August, 1994. This is my best dress.
I pinned the swatch and the note underneath the skirting of my mother’s couch and pushed it back to where it was. Ideally, a shoebox would have been more useful, but she didn’t see the way she’d stare at me or how her words would fall at mid sentence and when I told her one night as she braided my hair, how Ela forgot that I didn’t eat bacon, she hissed.
The incompatibility of our ideas were to remain muted for reasons I couldn’t understand. All I knew was that Ela was forgetting the time my bus arrived after school and missing chords on our piano lessons. ”She’s old,” is all I ever heard my mother say, and so I began making notes; saving little trifles that meant something to me and hiding them somewhere I might chance upon later in life.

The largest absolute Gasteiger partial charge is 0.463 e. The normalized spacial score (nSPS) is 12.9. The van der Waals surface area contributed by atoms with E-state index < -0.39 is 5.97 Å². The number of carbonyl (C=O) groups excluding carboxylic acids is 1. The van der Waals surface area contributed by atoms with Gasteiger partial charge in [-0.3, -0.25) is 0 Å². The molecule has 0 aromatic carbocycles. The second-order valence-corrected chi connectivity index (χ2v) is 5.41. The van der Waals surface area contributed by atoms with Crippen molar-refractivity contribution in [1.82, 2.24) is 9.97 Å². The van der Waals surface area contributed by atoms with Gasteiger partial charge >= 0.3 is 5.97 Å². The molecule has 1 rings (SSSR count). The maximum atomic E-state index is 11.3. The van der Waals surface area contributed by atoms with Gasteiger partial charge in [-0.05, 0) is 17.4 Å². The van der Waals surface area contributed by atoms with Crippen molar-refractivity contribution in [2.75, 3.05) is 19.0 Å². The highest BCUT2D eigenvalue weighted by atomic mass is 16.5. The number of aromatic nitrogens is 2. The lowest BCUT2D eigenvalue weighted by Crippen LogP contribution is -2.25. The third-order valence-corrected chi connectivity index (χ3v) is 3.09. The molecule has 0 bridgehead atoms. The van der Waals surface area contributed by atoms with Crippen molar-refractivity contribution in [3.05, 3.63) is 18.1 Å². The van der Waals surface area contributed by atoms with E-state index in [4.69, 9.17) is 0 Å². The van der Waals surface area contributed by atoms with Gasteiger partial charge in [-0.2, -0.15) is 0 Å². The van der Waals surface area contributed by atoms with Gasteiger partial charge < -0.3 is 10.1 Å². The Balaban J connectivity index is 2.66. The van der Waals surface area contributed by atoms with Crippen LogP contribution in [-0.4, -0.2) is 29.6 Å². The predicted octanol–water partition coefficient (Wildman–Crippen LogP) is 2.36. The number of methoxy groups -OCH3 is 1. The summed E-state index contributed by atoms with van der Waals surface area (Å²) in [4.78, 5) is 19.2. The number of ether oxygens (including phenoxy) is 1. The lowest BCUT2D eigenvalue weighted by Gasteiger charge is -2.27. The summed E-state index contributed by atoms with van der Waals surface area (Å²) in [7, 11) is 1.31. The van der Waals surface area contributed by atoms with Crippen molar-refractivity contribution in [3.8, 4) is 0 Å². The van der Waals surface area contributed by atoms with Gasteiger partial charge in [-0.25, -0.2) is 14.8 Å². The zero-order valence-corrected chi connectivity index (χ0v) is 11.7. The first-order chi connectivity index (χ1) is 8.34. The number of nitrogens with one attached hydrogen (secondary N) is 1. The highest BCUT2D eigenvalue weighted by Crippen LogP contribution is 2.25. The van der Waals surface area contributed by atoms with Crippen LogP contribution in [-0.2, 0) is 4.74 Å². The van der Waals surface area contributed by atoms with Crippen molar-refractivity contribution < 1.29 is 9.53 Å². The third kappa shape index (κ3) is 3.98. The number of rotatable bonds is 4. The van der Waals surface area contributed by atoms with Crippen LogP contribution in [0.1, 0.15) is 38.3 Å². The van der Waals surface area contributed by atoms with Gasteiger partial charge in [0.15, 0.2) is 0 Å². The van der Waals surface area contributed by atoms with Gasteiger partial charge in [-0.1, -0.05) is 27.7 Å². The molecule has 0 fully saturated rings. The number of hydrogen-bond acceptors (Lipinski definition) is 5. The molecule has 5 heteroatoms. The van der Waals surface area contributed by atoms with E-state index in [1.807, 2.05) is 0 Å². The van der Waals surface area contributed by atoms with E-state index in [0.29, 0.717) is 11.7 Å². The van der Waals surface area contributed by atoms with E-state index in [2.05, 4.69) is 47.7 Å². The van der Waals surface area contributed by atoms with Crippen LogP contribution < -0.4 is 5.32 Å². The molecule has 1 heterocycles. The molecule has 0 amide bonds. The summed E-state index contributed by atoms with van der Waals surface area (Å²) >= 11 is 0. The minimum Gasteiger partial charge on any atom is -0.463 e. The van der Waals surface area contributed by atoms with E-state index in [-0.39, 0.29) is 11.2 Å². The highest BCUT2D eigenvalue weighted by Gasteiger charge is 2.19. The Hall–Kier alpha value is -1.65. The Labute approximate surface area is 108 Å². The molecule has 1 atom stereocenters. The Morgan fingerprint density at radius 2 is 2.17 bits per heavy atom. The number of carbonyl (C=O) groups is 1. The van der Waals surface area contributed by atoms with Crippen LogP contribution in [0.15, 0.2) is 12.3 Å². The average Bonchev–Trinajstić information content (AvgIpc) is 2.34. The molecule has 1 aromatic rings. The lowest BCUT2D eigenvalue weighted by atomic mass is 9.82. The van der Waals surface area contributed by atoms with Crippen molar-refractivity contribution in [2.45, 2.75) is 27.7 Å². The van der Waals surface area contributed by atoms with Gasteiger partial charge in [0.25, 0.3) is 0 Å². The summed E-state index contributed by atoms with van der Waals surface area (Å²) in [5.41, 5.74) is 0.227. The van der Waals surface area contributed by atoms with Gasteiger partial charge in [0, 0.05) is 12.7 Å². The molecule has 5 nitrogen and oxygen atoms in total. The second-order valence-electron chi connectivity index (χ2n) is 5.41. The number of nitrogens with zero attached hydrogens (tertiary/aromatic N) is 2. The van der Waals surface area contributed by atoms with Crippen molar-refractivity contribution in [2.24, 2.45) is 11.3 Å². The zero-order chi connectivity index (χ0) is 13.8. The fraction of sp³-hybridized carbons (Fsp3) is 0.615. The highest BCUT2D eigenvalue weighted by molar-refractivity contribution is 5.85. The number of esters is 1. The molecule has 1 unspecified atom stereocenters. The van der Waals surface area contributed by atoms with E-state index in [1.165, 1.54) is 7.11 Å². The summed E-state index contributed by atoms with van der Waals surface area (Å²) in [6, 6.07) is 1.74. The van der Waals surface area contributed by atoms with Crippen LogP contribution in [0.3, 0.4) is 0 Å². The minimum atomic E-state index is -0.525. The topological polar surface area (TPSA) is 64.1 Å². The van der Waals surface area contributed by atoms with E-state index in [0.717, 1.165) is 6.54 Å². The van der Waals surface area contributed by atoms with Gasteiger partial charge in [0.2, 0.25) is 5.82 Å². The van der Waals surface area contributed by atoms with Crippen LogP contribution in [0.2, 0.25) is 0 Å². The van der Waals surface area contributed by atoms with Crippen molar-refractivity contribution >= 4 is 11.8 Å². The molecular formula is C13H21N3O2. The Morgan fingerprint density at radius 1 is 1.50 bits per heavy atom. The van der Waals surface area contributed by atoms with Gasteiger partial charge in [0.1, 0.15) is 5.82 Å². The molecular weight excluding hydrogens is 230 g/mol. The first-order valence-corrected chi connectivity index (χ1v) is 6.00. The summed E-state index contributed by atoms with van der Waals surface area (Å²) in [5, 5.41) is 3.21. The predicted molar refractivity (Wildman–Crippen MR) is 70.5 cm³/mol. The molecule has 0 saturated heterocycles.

January, 1995. This is the colour of my hair.
June, 1996. This is the picture from tonight’s recital. I was Odette.
December, 1997. This is my mood ring. It no longer fits.
By the Spring of 1999, my grandmother no longer knew how to play. She didn’t know where she lived. She didn’t know if it was cold. She didn’t know my name. I remember how my mother would go thru a timeline of our photos with her as if they were flash cards and I remember her quiet sobs in the kitchen and how she’d smooth her skirt and afford us a makeshift smile.
Time is a thief that cannot be caught, but I figured that if I hid from it parts of my life, then I’d have saved an entire lifetime of myself to learn again. Apart from the pleasure it gives me to write, I write to leave a carbon copy of my innermost thoughts, of my experiences and of everything in between. These words are photographs, you see. They will never age. Never fade. Never curl along the edges. And so like this, I have found a way to defeat time.